After a few weeks, she called and told me she found one DT555 - a demo - in Glendale, California. We now know that Tak Hoshono was building Ibanez USA models, and doing custom work in general for Ibanez, at his Glendale shop. In fact, it was Tak Hoshono that built Phil Collen's original Destroyer from a 1980 DT400 and it was Dave Storey who installed the Kahler on it at Hoshono's shop.

Joan Chesbro told me she ordered the guitar and arranged for it to be shipped to her facility in Idaho falls, and if I wanted it, she would sell it to me - at full retail - and ship it to me.

The guitar arrived in the same box that it was sent to her from Hoshono Guitar Works (HGW) in Glendale. I am currently looking for my invoice, because it was dated December 1983 and yet showed the 'A840003' (1984) serial number. The same 1984 serial appears on the 1988 police report where I reported it stolen.

My DT555 had the "Hard-Rocker" locking trem with fine tuners. However, I had Wayne Charvel replace the Ibanez tremolo in June or July of 1984 with a Floyd Rose.

For whatever reason, it appears that this guitar was built outside the normal production line - possibly even built entirely by Hoshono - in 1983, but assigned a 1984 build code????

Now, from interviews with former Ibanez, HGW staff and Ed Roman, we have been told that Ibanez was sending (some) Japanese made (Hoshino Gakki) parts to Hoshono Guitars in Glendale for assembly (allegedly) because importation taxes were lower on component parts than on completed guitars. I was also told that PBC (Dave Bunker) and JEM guitars (Joe Despagne) also did contract assembly work for Ibanez in the USA, including some of the artist models, (Joe Despagne is said to have built all of Steve Vai's guitars) so the question is, how did a DT555, produced and later sold in December of 1983 in Glendale, California, end up getting a 1984 serialization????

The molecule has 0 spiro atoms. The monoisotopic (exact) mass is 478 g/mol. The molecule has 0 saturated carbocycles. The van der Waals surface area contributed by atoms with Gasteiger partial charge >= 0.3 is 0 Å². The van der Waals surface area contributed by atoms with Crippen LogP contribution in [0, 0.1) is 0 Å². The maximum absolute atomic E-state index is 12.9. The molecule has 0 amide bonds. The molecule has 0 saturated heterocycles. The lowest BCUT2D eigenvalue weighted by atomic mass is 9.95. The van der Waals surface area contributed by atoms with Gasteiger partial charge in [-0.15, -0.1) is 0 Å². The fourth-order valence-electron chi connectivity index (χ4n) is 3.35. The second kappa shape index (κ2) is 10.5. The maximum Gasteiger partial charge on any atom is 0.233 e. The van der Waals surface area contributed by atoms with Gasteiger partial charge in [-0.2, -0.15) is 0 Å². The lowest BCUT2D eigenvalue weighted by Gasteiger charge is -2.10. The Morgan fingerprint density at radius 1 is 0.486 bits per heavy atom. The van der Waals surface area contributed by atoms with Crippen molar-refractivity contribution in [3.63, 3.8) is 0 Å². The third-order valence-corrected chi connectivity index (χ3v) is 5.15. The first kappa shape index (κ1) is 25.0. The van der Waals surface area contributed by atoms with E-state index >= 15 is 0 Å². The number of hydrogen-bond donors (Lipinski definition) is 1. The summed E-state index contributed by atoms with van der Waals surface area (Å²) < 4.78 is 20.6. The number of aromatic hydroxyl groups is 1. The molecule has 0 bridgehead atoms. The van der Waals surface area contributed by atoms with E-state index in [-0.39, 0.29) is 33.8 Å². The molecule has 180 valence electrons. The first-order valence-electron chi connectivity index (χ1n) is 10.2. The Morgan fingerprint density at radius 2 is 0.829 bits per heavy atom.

While we cannot substantiate any of the above related information in the form of official internal corporate memorandums, it is intriguing to consider the possibilities.

I recall a conversation with Wayne Charvel, many years ago, about serial numbers and production dates on his guitars. I don't remember all the details, but I seem to remember him saying the switch to January dates happened at Charvel about mid month December because they didn't come back to work for Christmas until the day after New Years.

But the story doesn't end here...

Back in 1983, I did not realize how the 24.75" scale length, and the hot 16k Ibanez V2 pickups, would have such a profound impact on what I wanted from a guitar. I spent years trying to figure out what it was about my Destroyer that my other genuine Gibson's and Fender' could never give me. As a result, I begin producing hand built Strat-shaped and Tele-Shaped 24.75" dual and triple humbucker custom guitars, in extremely small quantities, for local SoCal musicians, under the olde family "Von Herndon" name. However, I never stopped wanting a replacement for my 1984 DT555 that was stolen from me after a show at Hollywood's Whisky A Go-Go in 1988.